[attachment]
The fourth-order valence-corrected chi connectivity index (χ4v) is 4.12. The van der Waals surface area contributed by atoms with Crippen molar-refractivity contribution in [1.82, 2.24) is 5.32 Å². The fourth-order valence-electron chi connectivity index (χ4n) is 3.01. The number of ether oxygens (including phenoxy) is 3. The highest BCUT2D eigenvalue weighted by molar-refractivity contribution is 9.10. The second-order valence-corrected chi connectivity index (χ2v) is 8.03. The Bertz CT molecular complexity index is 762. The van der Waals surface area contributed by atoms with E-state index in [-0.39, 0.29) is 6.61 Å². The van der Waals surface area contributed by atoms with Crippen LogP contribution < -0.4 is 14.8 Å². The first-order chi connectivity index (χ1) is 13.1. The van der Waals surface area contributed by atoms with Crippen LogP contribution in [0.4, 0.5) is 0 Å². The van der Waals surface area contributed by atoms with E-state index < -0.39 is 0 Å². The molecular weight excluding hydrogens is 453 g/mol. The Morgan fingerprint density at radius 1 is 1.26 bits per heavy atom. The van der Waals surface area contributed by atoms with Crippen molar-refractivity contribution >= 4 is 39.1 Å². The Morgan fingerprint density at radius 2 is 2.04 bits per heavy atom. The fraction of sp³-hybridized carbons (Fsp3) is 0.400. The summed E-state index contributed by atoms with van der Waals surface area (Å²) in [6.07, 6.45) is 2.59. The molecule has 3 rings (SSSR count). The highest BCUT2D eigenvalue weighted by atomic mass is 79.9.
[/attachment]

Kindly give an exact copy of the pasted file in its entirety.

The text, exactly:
The fourth-order valence-corrected chi connectivity index (χ4v) is 4.12. The van der Waals surface area contributed by atoms with Crippen molar-refractivity contribution in [1.82, 2.24) is 5.32 Å². The fourth-order valence-electron chi connectivity index (χ4n) is 3.01. The number of ether oxygens (including phenoxy) is 3. The highest BCUT2D eigenvalue weighted by molar-refractivity contribution is 9.10. The second-order valence-corrected chi connectivity index (χ2v) is 8.03. The Bertz CT molecular complexity index is 762. The van der Waals surface area contributed by atoms with E-state index in [-0.39, 0.29) is 6.61 Å². The van der Waals surface area contributed by atoms with Crippen LogP contribution < -0.4 is 14.8 Å². The first-order chi connectivity index (χ1) is 13.1. The van der Waals surface area contributed by atoms with Crippen LogP contribution in [0.4, 0.5) is 0 Å². The van der Waals surface area contributed by atoms with E-state index < -0.39 is 0 Å². The molecular weight excluding hydrogens is 453 g/mol. The Morgan fingerprint density at radius 1 is 1.26 bits per heavy atom. The van der Waals surface area contributed by atoms with Crippen molar-refractivity contribution >= 4 is 39.1 Å². The Morgan fingerprint density at radius 2 is 2.04 bits per heavy atom. The fraction of sp³-hybridized carbons (Fsp3) is 0.400. The summed E-state index contributed by atoms with van der Waals surface area (Å²) in [6.07, 6.45) is 2.59. The molecule has 3 rings (SSSR count). The highest BCUT2D eigenvalue weighted by atomic mass is 79.9.